Background Infective endocarditis (IE) following percutaneous pulmonary valve replacement (PPVR) with the Melody valve is rarely reported. Furthermore, there are challenges in this diagnosis; especially echocardiographic evidence of vegetation within the prosthesis may be difficult. Method and result This study is a retrospective review of all patients with Melody valve implantation in a tertiary centre. Between November 2006 and November 2012, 43 procedures were performed in 42 patients (mean age 25 years, 6-67 years). At a median follow-up of 27 months (2-66 months), six patients were suspected for IE. However, repeated transthoracic echocardiography (TTE) and transesophageal echocardiography (TEE) showed no evidence of IE and the patients were diagnosed as possible cases according to the modified Duke's criteria. Two patients did not respond to antibiotic treatment and underwent intra-cardiac echocardiography (ICE), which clearly demonstrated vegetations. These two cases required surgical explantation, while the other four patients were treated medically without complications. Conclusion IE after Melody valve implantation is uncommon, but difficult to verify since TTE and TEE often cannot demonstrate vegetations inside the stent. ICE should be considered in suspected cases of IE following PPVR with negative TTE and TEE examinations in order to early tailor the best treatment for the individual patient suspected for IE. © 2013 Elsevier Ireland Ltd.
Fadel T.R.,Yale University |
Sharp F.A.,Yale University |
Vudattu N.,Yale University |
Ragheb R.,Yale University |
And 9 more authors.
Nature Nanotechnology | Year: 2014
Clinical translation of cell therapies requires strategies that can manufacture cells efficiently and economically. One promising way to reproducibly expand T cells for cancer therapy is by attaching the stimuli for T cells onto artificial substrates with high surface area. Here, we show that a carbon nanotube-polymer composite can act as an artificial antigen-presenting cell to efficiently expand the number of T cells isolated from mice. We attach antigens onto bundled carbon nanotubes and combined this complex with polymer nanoparticles containing magnetite and the T-cell growth factor interleukin-2 (IL-2). The number of T cells obtained was comparable to clinical standards using a thousand-fold less soluble IL-2. T cells obtained from this expansion were able to delay tumour growth in a murine model for melanoma. Our results show that this composite is a useful platform for generating large numbers of cytotoxic T cells for cancer immunotherapy. © 2014 Macmillan Publishers Limited.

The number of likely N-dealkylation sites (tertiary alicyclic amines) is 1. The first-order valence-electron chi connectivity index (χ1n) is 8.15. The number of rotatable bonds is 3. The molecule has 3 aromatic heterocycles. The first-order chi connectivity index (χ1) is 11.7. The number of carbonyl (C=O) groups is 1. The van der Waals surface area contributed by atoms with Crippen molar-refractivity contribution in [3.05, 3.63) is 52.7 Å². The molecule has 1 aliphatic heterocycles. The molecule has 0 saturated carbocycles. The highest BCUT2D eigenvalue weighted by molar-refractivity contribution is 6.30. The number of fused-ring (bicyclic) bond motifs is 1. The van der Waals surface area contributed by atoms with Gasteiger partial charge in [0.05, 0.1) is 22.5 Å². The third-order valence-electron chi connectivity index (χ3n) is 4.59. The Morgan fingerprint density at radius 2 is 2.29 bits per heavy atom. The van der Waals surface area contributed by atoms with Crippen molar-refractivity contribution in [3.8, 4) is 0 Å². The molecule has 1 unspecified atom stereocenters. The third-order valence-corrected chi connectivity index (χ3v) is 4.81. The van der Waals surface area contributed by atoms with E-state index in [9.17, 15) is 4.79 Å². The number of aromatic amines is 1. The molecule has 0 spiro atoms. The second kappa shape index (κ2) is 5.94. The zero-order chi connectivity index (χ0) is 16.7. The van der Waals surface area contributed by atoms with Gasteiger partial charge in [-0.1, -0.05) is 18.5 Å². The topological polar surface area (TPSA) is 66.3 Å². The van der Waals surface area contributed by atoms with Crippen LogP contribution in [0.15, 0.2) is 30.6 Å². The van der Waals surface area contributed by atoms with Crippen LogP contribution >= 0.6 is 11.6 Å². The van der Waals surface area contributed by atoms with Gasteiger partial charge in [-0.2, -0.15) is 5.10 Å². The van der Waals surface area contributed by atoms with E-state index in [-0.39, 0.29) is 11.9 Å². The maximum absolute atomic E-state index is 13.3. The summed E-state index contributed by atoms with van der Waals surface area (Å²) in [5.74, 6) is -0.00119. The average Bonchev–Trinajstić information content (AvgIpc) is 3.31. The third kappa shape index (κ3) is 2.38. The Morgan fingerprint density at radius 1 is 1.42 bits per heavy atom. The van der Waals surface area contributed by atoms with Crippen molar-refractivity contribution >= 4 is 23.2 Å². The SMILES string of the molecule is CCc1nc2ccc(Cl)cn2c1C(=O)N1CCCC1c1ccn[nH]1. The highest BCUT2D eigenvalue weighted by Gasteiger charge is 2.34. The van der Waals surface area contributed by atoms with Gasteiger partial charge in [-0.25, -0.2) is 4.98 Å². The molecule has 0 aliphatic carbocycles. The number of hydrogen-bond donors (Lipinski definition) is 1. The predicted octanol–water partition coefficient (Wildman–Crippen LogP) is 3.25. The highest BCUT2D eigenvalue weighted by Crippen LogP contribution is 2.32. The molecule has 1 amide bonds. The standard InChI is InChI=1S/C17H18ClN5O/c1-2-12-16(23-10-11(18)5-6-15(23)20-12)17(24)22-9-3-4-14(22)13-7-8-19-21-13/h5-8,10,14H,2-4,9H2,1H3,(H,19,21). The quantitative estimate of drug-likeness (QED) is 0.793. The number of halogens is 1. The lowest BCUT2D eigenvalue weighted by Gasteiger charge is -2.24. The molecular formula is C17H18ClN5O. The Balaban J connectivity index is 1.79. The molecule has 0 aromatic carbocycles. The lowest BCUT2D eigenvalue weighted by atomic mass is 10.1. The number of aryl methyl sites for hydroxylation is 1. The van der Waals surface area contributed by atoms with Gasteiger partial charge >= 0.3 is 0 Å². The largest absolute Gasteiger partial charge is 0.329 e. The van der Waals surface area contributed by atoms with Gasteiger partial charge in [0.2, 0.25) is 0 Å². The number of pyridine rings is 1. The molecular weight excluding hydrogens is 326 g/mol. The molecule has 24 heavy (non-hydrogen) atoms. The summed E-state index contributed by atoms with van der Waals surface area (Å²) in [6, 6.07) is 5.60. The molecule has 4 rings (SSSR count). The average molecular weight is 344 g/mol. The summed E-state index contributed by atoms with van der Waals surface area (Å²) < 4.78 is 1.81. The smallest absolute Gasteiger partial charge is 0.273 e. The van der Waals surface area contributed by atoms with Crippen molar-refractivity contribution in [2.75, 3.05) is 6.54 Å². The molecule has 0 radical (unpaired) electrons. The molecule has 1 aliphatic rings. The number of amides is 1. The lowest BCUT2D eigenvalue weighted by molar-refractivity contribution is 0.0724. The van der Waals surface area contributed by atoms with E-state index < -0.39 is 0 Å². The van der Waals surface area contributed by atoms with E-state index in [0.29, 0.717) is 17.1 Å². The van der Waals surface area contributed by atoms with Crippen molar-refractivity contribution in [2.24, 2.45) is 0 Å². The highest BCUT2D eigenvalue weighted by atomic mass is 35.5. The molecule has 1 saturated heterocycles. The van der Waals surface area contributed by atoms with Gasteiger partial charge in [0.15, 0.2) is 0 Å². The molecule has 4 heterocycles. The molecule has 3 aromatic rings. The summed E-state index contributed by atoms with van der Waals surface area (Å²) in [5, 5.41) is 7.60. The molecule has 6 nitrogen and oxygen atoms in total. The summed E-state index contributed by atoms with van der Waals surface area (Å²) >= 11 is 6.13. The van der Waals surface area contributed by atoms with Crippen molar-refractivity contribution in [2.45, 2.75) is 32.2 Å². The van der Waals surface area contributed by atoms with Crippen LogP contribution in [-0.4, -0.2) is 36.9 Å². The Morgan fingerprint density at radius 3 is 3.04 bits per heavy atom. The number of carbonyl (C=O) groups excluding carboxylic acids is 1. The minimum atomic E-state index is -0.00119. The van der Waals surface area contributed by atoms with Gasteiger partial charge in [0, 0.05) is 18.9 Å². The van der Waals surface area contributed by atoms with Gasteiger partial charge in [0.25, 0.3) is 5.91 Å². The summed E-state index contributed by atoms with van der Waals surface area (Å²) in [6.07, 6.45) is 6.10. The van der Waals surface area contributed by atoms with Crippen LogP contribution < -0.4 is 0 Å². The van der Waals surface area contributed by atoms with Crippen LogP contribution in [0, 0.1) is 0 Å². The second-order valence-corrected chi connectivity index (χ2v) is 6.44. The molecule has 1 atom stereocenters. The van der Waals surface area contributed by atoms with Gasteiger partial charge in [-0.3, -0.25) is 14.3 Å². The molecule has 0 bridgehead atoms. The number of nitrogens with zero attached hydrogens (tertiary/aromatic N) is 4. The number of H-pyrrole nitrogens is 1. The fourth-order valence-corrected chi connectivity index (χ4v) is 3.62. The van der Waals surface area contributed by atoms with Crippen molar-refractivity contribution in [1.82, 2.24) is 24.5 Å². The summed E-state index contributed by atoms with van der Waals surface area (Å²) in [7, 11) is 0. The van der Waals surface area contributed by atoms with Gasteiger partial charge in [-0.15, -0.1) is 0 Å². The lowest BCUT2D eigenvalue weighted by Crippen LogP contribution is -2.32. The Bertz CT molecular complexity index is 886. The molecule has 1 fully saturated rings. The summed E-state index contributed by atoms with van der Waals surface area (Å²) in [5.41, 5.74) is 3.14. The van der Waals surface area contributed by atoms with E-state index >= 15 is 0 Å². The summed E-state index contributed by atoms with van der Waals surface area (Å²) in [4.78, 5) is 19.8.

PubMed | Blegdamsvej
Type: | Journal: JIMD reports | Year: 2013
-Mannosidosis, OMIM #248500, is an autosomal recessive lysosomal storage disease caused by acidic -mannosidase deficiency. Treatment options include bone marrow transplantation (BMT) and, possibly in the future, enzyme replacement therapy. Brain magnetic resonance spectroscopy (MRS) enables non-invasive monitoring of cerebral treatment effect. Accumulated cerebral mannose-containing oligosaccharides were demonstrated by MRS in a patient who at age 2 years and 11 months received a BMT from a haploidentical non-carrier sibling. The cerebral mannose-containing oligosaccharides had disappeared as early as 9 months after BMT. MRS furthermore demonstrated the persistent treatment effect at regular intervals up to 5 years after BMT. MRS is a non-invasive tool that can demonstrate the effect of BMT treatment. Likewise, MRS may be used to demonstrate the cerebral effect of other potential treatments such as enzyme replacement therapy.